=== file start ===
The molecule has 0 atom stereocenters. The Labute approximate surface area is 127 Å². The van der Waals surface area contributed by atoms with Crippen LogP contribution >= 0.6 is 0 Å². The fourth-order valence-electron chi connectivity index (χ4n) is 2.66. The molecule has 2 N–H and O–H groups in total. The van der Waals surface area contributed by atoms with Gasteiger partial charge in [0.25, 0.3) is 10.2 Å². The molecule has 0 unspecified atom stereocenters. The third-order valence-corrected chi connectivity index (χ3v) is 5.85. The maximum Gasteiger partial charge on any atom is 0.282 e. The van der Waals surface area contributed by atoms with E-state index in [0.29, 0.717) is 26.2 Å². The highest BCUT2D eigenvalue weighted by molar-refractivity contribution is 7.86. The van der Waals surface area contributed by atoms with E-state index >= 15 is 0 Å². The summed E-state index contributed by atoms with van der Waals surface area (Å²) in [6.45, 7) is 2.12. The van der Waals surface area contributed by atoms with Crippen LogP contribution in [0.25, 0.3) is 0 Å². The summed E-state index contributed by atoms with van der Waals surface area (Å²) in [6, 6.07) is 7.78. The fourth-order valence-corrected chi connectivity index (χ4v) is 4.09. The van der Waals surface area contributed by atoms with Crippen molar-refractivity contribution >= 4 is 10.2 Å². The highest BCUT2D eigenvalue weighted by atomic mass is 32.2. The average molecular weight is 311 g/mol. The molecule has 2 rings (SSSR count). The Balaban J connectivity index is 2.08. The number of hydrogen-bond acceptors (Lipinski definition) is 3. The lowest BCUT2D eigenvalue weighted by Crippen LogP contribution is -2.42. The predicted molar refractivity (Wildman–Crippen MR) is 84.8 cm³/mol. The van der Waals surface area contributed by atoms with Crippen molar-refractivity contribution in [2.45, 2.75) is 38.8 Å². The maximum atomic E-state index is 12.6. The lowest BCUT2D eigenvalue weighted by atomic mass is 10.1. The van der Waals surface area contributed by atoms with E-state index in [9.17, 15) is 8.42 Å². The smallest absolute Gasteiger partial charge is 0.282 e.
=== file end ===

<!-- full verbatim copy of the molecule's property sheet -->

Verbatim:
The molecule has 0 atom stereocenters. The Labute approximate surface area is 127 Å². The van der Waals surface area contributed by atoms with Crippen LogP contribution >= 0.6 is 0 Å². The fourth-order valence-electron chi connectivity index (χ4n) is 2.66. The molecule has 2 N–H and O–H groups in total. The van der Waals surface area contributed by atoms with Gasteiger partial charge in [0.25, 0.3) is 10.2 Å². The molecule has 0 unspecified atom stereocenters. The third-order valence-corrected chi connectivity index (χ3v) is 5.85. The maximum Gasteiger partial charge on any atom is 0.282 e. The van der Waals surface area contributed by atoms with E-state index in [0.29, 0.717) is 26.2 Å². The highest BCUT2D eigenvalue weighted by molar-refractivity contribution is 7.86. The van der Waals surface area contributed by atoms with E-state index >= 15 is 0 Å². The summed E-state index contributed by atoms with van der Waals surface area (Å²) in [6.45, 7) is 2.12. The van der Waals surface area contributed by atoms with Crippen LogP contribution in [0.25, 0.3) is 0 Å². The summed E-state index contributed by atoms with van der Waals surface area (Å²) in [6, 6.07) is 7.78. The fourth-order valence-corrected chi connectivity index (χ4v) is 4.09. The van der Waals surface area contributed by atoms with Crippen molar-refractivity contribution >= 4 is 10.2 Å². The highest BCUT2D eigenvalue weighted by atomic mass is 32.2. The average molecular weight is 311 g/mol. The molecule has 2 rings (SSSR count). The Balaban J connectivity index is 2.08. The number of hydrogen-bond acceptors (Lipinski definition) is 3. The lowest BCUT2D eigenvalue weighted by Crippen LogP contribution is -2.42. The predicted molar refractivity (Wildman–Crippen MR) is 84.8 cm³/mol. The van der Waals surface area contributed by atoms with Crippen molar-refractivity contribution in [2.45, 2.75) is 38.8 Å². The maximum atomic E-state index is 12.6. The lowest BCUT2D eigenvalue weighted by atomic mass is 10.1. The van der Waals surface area contributed by atoms with E-state index in [9.17, 15) is 8.42 Å². The smallest absolute Gasteiger partial charge is 0.282 e.